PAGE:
Like the civilian governments in the past, the present one is also reluctant to accept the IMF loan facility for the obvious reasons. It can’t levy taxes on the well offs and big businesses. Though Mr. Tareen has vowed to bring agriculture, stock exchange business and real estate into tax net but he has to go extra long miles to make any difference in this regard.

When the lower and middle income groups can’t be provided relief by lessening the tax burden on them, the government simply can withdraw subsidies only on the risk of losing its face. PML-N is just waiting for the moment to exploit people’s frustration over the rising energy prices and increasing unemployment due to power shut downs.

Going by its vulnerabilities, Pakistan simply can’t escape the looming crisis without the help of the IMF which has offered its liquidity fund to keep the economy afloat. The deal with this IFI will open the door for assistance from the World Bank and Asian Development Bank as well.

The PPP-led regime missed the chance to give positive signal to the IMF as well as the countrymen on the occasion of presenting he budget for this fiscal year. It could have expanded the tax net and announced some relief for the poor and the middle income groups. Unfortunately it failed where it should have succeeded: food, edible oil, gas and petroleum products remained as highly taxed as ever.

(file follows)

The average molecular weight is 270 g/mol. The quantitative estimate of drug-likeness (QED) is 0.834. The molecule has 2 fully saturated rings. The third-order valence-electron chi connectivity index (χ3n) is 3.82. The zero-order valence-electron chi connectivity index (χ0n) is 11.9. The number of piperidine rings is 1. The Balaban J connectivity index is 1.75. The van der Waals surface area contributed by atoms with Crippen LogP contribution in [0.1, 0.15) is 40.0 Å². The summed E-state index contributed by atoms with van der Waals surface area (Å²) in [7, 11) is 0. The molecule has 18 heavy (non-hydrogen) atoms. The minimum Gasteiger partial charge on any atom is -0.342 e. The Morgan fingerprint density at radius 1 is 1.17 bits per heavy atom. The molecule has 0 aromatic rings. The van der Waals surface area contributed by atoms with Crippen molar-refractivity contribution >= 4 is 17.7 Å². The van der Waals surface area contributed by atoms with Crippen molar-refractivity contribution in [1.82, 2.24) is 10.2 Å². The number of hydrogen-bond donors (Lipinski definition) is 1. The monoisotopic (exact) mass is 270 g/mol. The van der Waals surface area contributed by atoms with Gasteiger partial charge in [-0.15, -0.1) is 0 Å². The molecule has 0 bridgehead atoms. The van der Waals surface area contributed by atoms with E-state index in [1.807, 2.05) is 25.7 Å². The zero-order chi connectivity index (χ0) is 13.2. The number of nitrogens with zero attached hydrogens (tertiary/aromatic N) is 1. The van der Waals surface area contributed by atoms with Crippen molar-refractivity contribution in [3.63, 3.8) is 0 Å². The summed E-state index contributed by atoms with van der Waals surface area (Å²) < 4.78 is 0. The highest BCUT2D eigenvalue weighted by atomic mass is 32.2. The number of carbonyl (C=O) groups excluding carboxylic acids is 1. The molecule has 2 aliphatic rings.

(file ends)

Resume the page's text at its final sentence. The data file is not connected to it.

The dilemma with the government, hence, is clear. It can’t withdraw subsidies further until and unless it brings down GST and import duty on the essentials particularly kitchen items, petrol and diesel which affects the life of the people the most.

Progressive taxation is the answer while ensuring that the burden is not shifted to the lower income groups through corruption.

The government needs to open up other avenues to end its dependency on traditional sources of revenue. It needs to seriously think of cutting down the non-development expenditure. If it has to withdraw subsidies it should seriously work on the ways to increase spending on health, education and other civic amenities. Cheap justice and rule of law can bring many dividends for both the people and economy — the both.